Wild about Wi-Fi
Microsoft released a Windows XP update designed to enhance security for PCs that connect to wireless networks, but the software is only a part of the Wi-Fi picture. The software update would change how the operating system connects to 802.11, or Wi-Fi, networks or base stations.

Under the older method, one encrypted key is used by everyone connecting to the wireless network. The update would provide a means of associating a separate key for each computer connecting to the network, a change that in theory should increase security.

Intel increased its bet on the wireless networking market by releasing a Wi-Fi adapter that manufacturers can use to let their products connect to a network and share resources such as broadband access and printers. The chipmaker announced Tuesday the availability of the Intel PRO/Wireless 2100 LAN MiniPCI adapter as a standalone component for device makers. (The adapter is already a part of Intel's Centrino bundle of chips.)

All but gone from the wireless market since about 2001, Nortel Networks announced a new effort to sell high-end wireless networking equipment to telephone carriers and midsize to large businesses. Nortel is selling access points, based on chips from Atheros Communications, that allow for the use of two different kinds of wireless networks: one built around the common 802.11b standard, and a second using 802.11a, which is five times faster. Customers can jump back and forth between the different types of networks.

In the chips
Advanced Micro Devices has brewed two new advanced transistor designs that it says will lead to higher chip performance. The chipmaker's researchers have created and demonstrated a new Fully Depleted Silicon-on-Insulator transistor, which uses special materials to better isolate transistors inside a chip, with the aim of increasing performance and reducing power consumption.

AMD's twist on the transistor design is that it's as much as 30 percent faster than some of the best-published results seen so far, the company said. The chipmaker also demonstrated a new strained silicon transistor based on a metal-gate design. That technology has shown 20 percent to 25 percent better performance than conventional strained-silicon transistors.

Intel came out with two new Celeron processors for desktops this week, a prelude to a slew of desktop technology coming in the next few months. The two new Celeron chips for bargain desktops run at 2.4GHz and 2.3GHz and cost $127 and $117 each, respectively, in 1,000 unit quantities.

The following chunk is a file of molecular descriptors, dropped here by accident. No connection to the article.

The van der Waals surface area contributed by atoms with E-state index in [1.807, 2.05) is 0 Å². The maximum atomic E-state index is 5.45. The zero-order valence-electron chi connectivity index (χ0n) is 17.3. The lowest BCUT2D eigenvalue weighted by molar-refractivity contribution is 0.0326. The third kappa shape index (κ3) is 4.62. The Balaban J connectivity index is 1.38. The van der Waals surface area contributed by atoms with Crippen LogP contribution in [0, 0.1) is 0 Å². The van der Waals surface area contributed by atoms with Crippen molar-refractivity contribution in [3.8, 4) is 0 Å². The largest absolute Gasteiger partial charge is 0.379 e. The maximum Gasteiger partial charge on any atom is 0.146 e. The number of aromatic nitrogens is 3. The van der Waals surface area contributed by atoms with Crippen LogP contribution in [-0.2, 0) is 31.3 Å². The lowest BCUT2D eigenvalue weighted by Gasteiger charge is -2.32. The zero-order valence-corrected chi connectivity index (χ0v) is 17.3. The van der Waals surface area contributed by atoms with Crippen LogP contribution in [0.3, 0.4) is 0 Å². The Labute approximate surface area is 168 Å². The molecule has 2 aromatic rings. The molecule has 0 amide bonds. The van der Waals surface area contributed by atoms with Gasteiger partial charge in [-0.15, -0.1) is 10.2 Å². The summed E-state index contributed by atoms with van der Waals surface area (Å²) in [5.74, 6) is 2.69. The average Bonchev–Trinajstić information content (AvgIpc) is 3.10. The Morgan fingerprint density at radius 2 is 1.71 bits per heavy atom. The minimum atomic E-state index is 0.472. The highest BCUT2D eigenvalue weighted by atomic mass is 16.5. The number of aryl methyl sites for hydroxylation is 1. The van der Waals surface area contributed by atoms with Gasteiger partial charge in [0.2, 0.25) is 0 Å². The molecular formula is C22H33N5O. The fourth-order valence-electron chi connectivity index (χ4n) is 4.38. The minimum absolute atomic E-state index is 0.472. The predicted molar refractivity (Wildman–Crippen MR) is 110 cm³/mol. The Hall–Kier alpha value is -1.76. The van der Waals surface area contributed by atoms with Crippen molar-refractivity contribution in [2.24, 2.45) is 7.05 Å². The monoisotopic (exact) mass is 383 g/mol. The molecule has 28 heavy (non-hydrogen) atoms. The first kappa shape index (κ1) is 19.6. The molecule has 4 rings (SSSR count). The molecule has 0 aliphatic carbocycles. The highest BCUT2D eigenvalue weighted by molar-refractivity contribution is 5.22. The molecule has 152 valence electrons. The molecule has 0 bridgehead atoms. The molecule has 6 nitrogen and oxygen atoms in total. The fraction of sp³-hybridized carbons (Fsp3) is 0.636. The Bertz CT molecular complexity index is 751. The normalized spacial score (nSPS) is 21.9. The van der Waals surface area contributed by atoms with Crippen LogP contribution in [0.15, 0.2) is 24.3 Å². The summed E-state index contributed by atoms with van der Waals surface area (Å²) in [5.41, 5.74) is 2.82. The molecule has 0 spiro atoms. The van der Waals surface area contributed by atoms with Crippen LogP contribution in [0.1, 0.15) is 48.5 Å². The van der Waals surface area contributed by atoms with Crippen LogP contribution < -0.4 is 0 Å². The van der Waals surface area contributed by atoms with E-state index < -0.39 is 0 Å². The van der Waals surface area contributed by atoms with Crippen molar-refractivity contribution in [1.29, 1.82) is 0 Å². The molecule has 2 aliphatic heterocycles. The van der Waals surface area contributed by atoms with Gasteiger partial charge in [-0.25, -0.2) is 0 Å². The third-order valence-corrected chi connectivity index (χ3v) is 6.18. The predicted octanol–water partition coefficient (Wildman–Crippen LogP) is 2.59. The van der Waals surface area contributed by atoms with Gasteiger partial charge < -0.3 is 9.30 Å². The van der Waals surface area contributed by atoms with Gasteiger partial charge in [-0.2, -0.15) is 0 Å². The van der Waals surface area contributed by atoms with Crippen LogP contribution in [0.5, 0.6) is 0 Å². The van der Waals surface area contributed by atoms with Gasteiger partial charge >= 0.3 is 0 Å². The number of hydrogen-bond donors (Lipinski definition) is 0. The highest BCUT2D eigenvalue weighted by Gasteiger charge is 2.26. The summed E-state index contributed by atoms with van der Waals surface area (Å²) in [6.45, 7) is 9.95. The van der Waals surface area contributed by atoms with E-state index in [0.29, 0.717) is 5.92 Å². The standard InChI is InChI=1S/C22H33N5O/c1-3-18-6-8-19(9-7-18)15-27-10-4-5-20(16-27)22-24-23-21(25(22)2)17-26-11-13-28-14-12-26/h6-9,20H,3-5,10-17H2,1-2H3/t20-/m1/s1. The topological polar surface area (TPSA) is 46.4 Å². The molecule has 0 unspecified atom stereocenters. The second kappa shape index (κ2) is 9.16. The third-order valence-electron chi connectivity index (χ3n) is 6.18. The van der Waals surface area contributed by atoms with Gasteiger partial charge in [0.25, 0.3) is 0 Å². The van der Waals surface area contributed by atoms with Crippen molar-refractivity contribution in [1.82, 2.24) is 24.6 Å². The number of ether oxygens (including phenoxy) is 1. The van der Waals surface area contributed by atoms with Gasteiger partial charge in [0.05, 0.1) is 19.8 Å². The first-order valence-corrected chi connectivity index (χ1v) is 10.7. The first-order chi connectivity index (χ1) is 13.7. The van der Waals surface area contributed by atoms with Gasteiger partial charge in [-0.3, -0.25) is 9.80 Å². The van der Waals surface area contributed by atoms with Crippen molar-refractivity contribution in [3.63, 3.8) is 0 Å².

The major desktop overhaul for spring, however, will start later this month with the release of Canterwood, a chipset for Pentium 4 computers, and the subsequent release of Springdale in mid-May. A 3.2GHz version of the Pentium 4 will also come out in the same time frame, according to the sources, a release expected to prompt a wave of price cuts.

Motorola has manufactured prototypes of a flash-memory chip that relies on a thin layer of silicon crystals to retain data, a breakthrough that could help the flash industry overcome looming technical hurdles. If the chip moves to the mainstream, flash-memory chips--used to store data and applications inside cell phones, industrial equipment and portable memory cards--would likely become cheaper or, conversely, more powerful compared with existing chips, because manufacturers could squeeze more memory cells into a smaller space.

Also of note
An anonymous hacker succeeded in running Linux on an unmodified Xbox, apparently satisfying a $100,000 challenge funded by Lindows founder Michael Robertson?A U.S. Attorney's office has alleged that PayPal violated laws regarding the processing of online gambling payments, and is asking parent company eBay to hand over nine months of the gambling-related earnings in settlement?Microsoft will not include InfoPath and OneNote as part of the Office System suites sold at retail or installed on new computers...Californians flocked to a state-run Web site that allows them to make their phone numbers off-limits to telemarketers?Segway's Human Transporter, the high-tech scooter that captured the nation's imagination two years ago, is proving to be an easier device to drive than to sell.